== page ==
People infected with the hepatitis C virus are at risk for liver damage, but the results of a new Johns Hopkins study now show the infection may also spell heart trouble.
The findings, described online July 27 in The Journal of Infectious Diseases, emerged from a larger ongoing study of men who have sex with men, many but not all of whom were infected with HIV and followed over time to track risk of infection and disease progression. A subset of the participants had both HIV and hepatitis C, two infections that often occur together.
Even though people infected with HIV are already known to have an elevated risk for heart disease, researchers emphasize their results offer strong evidence that hepatitis C can spark cardiovascular damage independent of HIV.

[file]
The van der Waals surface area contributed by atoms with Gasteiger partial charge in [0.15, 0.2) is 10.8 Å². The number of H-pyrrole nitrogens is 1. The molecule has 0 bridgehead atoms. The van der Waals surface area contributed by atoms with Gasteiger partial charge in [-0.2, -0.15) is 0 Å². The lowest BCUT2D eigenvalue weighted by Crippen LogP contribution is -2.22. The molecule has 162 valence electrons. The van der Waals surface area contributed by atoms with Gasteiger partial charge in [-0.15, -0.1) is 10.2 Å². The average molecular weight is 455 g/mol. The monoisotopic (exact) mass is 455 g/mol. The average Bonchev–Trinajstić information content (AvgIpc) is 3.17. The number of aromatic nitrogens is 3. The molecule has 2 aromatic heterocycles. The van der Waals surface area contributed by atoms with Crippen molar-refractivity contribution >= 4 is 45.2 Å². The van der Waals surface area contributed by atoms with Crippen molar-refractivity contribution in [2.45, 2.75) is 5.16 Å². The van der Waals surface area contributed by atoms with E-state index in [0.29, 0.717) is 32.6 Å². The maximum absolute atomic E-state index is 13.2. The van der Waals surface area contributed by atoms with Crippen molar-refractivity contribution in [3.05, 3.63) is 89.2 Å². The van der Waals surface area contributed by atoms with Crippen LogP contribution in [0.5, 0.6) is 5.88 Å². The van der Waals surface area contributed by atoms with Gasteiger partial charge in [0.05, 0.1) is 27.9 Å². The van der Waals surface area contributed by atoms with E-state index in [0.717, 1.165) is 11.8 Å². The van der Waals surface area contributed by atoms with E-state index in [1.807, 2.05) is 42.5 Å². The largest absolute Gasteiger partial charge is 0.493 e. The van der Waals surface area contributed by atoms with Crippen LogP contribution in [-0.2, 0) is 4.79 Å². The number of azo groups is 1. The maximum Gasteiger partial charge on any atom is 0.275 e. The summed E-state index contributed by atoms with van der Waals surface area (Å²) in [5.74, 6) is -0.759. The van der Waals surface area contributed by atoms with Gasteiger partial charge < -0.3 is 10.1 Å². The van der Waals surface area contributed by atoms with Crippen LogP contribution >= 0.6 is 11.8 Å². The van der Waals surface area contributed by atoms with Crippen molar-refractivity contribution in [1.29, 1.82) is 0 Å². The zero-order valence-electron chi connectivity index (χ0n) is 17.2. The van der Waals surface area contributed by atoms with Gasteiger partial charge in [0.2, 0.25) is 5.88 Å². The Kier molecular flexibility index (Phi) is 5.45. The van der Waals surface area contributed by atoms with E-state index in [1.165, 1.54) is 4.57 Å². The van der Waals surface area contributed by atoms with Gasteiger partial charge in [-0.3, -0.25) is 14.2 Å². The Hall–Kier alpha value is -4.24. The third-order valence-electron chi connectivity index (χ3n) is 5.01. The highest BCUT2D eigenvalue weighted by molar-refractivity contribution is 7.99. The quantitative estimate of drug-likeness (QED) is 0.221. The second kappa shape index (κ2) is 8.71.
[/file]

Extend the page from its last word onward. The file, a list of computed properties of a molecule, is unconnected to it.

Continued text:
Specifically, the research found that study participants chronically infected with hepatitis C were more likely to harbor abnormal fat-and-calcium plaques inside their arteries, a condition known as atherosclerosis and a common forerunner of heart attacks and strokes.
“We have strong reason to believe that infection with hepatitis C fuels cardiovascular disease, independent of HIV and sets the stage for subsequent cardiovascular trouble,” says study principal investigator Dr. Eric Seaberg, assistant professor of epidemiology at the Johns Hopkins Bloomberg School of Public Health. “We believe our findings are relevant to anyone infected with hepatitis C regardless of HIV status.”
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